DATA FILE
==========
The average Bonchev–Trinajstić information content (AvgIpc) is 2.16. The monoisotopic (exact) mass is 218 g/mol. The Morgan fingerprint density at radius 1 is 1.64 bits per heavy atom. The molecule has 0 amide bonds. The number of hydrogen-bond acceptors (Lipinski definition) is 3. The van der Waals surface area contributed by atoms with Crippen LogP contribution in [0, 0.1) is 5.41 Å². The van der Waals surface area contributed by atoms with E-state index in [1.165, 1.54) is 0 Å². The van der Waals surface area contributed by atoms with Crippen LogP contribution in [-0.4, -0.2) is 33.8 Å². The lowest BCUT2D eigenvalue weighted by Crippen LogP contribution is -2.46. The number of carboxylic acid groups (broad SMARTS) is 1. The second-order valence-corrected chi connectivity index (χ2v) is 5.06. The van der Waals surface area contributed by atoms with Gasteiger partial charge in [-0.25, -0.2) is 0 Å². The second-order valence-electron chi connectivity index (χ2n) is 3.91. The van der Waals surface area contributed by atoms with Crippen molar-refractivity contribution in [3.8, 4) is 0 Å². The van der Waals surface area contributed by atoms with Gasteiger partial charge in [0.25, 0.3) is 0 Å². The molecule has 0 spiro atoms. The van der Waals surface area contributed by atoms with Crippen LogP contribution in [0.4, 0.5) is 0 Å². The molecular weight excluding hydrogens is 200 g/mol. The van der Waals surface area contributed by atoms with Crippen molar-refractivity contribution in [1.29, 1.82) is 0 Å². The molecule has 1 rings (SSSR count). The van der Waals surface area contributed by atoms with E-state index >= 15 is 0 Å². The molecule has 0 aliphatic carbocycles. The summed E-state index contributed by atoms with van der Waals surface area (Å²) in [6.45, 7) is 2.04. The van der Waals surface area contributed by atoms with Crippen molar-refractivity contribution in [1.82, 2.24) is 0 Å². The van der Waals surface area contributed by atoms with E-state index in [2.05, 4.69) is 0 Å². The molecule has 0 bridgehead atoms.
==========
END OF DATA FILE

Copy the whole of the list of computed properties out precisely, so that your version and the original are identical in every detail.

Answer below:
The average Bonchev–Trinajstić information content (AvgIpc) is 2.16. The monoisotopic (exact) mass is 218 g/mol. The Morgan fingerprint density at radius 1 is 1.64 bits per heavy atom. The molecule has 0 amide bonds. The number of hydrogen-bond acceptors (Lipinski definition) is 3. The van der Waals surface area contributed by atoms with Crippen LogP contribution in [0, 0.1) is 5.41 Å². The van der Waals surface area contributed by atoms with E-state index in [1.165, 1.54) is 0 Å². The van der Waals surface area contributed by atoms with Crippen LogP contribution in [-0.4, -0.2) is 33.8 Å². The lowest BCUT2D eigenvalue weighted by Crippen LogP contribution is -2.46. The number of carboxylic acid groups (broad SMARTS) is 1. The second-order valence-corrected chi connectivity index (χ2v) is 5.06. The van der Waals surface area contributed by atoms with Gasteiger partial charge in [-0.25, -0.2) is 0 Å². The second-order valence-electron chi connectivity index (χ2n) is 3.91. The van der Waals surface area contributed by atoms with Crippen molar-refractivity contribution in [3.8, 4) is 0 Å². The van der Waals surface area contributed by atoms with Gasteiger partial charge in [0.25, 0.3) is 0 Å². The molecule has 0 spiro atoms. The van der Waals surface area contributed by atoms with Crippen LogP contribution in [0.4, 0.5) is 0 Å². The molecular weight excluding hydrogens is 200 g/mol. The van der Waals surface area contributed by atoms with Crippen molar-refractivity contribution in [1.29, 1.82) is 0 Å². The molecule has 1 rings (SSSR count). The van der Waals surface area contributed by atoms with E-state index >= 15 is 0 Å². The molecule has 0 aliphatic carbocycles. The summed E-state index contributed by atoms with van der Waals surface area (Å²) in [6.45, 7) is 2.04. The van der Waals surface area contributed by atoms with Crippen molar-refractivity contribution in [1.82, 2.24) is 0 Å². The van der Waals surface area contributed by atoms with E-state index in [2.05, 4.69) is 0 Å². The molecule has 0 bridgehead atoms.